With RBA out of the way, BoE is the next to announce monetary policy this week. The BoE’s May monetary policy will be accompanied by its quarterly Inflation Report. The central bank has already slashed its policy repo interest rate to near zero while expanding its QE programme and putting in liquidity measures in response to the financial market consequences of the pandemic-forced economic lockdown. As with the Fed and ECB last week, this policy meeting isn’t likely to be too eventful, with the policy framework expected to be left unchanged for now. Large reductions in the central bank’s growth and inflation forecasts can taken as a given in the Inflation Report.
Meanwhile, a more eventful announcement, will be the looming decision on the UK’s lockdown, with the government announcing its review on it this Thursday. Although the five criteria the government has listed as necessary to be met before a phased reopening can commence:
- flattening in the infection rate
- ability of the health system to cope, with increased diagnostic testing capacity
- a sustained and consistent fall in daily death rates with confidence the UK is beyond the peak
- enough testing and personal protective equipment (PPE) to meet future demand
- that any changes in restrictions will not lead to a second peak
look to be nearing accomplishment, Prime Minister Johnson will reportedly extend the lockdown for a third time, although for how long is uncertain. He will also, reportedly, detail a roadmap to economic reopening in the UK.
And adding to the uncertainties over the extent of the economic recession in the UK are also the weak data reports, with the latest being the UK final April composite PMI. The UK’s final composite PMI was unexpectedly revised higher, to a reading of 13.8 from the preliminary estimate of 12.9. However this won’t be greeted with joy as the revised outcome still marks a record low (by far) since the series started in 1998, having plunged from 36.0 in March, and from a reading above 50.0 in February.
The details of the survey reveal record declines in new work and employment, while input costs in the service sector dropped for the first time in the data series. As has been seen in other countries, the service sector drop was eye watering, diving to 13.4 (revised from 12.3) from 34.5 in March, with April being the first month of data to fully capture the true impact of the coronavirus/lockdown.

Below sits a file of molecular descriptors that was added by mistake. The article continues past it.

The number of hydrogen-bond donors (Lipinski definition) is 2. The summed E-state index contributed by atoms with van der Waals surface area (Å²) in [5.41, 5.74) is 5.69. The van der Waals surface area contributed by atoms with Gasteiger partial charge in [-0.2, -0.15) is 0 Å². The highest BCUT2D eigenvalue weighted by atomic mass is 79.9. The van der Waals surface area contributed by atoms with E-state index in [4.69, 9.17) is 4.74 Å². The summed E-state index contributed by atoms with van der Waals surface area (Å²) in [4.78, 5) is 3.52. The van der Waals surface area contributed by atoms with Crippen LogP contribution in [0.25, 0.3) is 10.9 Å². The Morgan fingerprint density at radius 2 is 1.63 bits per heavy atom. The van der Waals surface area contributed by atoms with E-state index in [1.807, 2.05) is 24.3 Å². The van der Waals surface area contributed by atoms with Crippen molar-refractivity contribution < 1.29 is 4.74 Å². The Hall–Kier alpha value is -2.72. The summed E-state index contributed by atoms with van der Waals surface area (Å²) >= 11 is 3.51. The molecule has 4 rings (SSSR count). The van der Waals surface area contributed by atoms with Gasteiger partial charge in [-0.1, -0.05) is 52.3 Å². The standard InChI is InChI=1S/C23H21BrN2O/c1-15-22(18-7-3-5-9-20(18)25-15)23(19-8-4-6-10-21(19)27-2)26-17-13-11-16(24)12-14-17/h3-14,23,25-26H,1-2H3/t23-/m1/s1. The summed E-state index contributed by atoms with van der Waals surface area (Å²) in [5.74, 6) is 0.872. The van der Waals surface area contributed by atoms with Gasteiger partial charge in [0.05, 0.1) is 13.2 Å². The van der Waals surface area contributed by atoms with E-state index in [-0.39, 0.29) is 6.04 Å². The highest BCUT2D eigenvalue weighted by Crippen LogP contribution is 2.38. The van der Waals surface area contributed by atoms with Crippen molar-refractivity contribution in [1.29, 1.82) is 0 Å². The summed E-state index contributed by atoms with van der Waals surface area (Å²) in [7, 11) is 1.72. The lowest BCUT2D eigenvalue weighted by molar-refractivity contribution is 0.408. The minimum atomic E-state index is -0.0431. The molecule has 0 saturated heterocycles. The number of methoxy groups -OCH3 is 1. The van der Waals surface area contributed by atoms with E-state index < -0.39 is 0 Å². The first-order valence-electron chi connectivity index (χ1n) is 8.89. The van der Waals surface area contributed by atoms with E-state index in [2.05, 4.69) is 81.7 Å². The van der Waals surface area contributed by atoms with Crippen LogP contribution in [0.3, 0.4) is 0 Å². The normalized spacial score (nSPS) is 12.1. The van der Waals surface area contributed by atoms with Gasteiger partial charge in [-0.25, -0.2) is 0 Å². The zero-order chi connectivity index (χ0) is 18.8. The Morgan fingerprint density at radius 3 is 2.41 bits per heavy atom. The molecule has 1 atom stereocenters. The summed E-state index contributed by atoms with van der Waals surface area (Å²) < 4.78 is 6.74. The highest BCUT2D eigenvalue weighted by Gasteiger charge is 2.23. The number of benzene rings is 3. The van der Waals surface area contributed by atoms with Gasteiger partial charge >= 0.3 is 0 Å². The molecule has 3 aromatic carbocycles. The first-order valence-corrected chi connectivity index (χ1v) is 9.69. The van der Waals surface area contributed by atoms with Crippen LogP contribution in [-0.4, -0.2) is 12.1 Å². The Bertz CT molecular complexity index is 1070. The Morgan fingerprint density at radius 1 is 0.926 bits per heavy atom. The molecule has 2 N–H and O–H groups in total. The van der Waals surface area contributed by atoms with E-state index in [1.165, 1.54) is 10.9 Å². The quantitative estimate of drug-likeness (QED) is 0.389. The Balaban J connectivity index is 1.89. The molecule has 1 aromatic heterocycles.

The data reflects the wide extent of business mothballing due to the pandemic and consequent lockdown, which commenced in the UK on March 23rd. In the manufacturing realm, the small minority of businesses reporting output growth were involved in medical supply chains or producers of food or drink. Many sub-components fell by record amounts, but while staffing levels dropped there were numerous reports that the fall reflected the use of the government scheme to furlough workers. One ray of light came from business optimism for the year ahead, which lifted off its record low that was seen in March, although only modestly, reflecting expectations for a phased reopening of the economy.
In the FX market:
Sterling is trading mixed so far today, dropping against a generally firmer Dollar while gaining versus an underperforming Euro, and holding steady against the Yen. Cable posted an intraday low at 1.2421 after tumbling back from the intraday high at 1.2461. In contrast, euro weakness drove EURGBP over 0.5% lower, to a four-day low at 0.8708. The release of final UK PMI survey data was of no consequence.
In the overall picture however, Sterling remains under pressure against USD which has been extending gains against EUR since last Friday. While the Pound is up by over 8% from the 35-year low that was seen in mid March, the currency remains down by over 6% on the year-to-date.
The UK currency has today once again proved sensitive to the backdrop of falling global stock markets. The combo of the UK’s open economy, current account deficit and outsized financial sector, has made Sterling sensitive to swings in risk appetite in global markets.
If we turn our attention to Cable, the pair is stuck in between the 61.8% and 50.0% Fibonacci retracement of the down leg from 1.3199 to 1.1409, while it is trading for a second day at the mid-Bollinger Band line. The rejection of the 200-day SMA at 1.2643 for a 2nd time reflects the significance of this strong resistance level, while it kept the asset into more than a month range below 1.2600.
To the downside, the 50% Fibo at 1.2300 could be a key level for a potential reversal of a trend lower. Currently, however, the nearterm picture is negative while overall picture is neutral with momentum indicators (RSI at 51, MACD flattened at zero) and BB lines and daily moving averages flattened, suggesting that consolidations could continue in the upcoming days.
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